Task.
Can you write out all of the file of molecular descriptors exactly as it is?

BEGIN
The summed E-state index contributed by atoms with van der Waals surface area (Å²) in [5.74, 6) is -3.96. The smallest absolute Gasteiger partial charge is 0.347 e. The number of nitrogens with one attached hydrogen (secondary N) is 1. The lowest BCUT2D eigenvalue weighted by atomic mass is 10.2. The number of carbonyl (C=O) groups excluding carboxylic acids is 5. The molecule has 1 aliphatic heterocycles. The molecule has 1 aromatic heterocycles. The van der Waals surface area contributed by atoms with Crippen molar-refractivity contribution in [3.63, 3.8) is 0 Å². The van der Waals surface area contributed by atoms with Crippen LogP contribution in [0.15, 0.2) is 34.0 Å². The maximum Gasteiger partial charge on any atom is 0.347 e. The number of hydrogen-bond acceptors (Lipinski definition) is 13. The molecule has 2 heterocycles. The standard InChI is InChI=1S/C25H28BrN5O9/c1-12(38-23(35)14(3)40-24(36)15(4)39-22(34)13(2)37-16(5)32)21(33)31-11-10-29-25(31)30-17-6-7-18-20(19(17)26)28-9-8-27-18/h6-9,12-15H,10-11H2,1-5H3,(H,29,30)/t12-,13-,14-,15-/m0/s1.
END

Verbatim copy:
The summed E-state index contributed by atoms with van der Waals surface area (Å²) in [5.74, 6) is -3.96. The smallest absolute Gasteiger partial charge is 0.347 e. The number of nitrogens with one attached hydrogen (secondary N) is 1. The lowest BCUT2D eigenvalue weighted by atomic mass is 10.2. The number of carbonyl (C=O) groups excluding carboxylic acids is 5. The molecule has 1 aliphatic heterocycles. The molecule has 1 aromatic heterocycles. The van der Waals surface area contributed by atoms with Crippen molar-refractivity contribution in [3.63, 3.8) is 0 Å². The van der Waals surface area contributed by atoms with Crippen LogP contribution in [0.15, 0.2) is 34.0 Å². The maximum Gasteiger partial charge on any atom is 0.347 e. The number of hydrogen-bond acceptors (Lipinski definition) is 13. The molecule has 2 heterocycles. The standard InChI is InChI=1S/C25H28BrN5O9/c1-12(38-23(35)14(3)40-24(36)15(4)39-22(34)13(2)37-16(5)32)21(33)31-11-10-29-25(31)30-17-6-7-18-20(19(17)26)28-9-8-27-18/h6-9,12-15H,10-11H2,1-5H3,(H,29,30)/t12-,13-,14-,15-/m0/s1.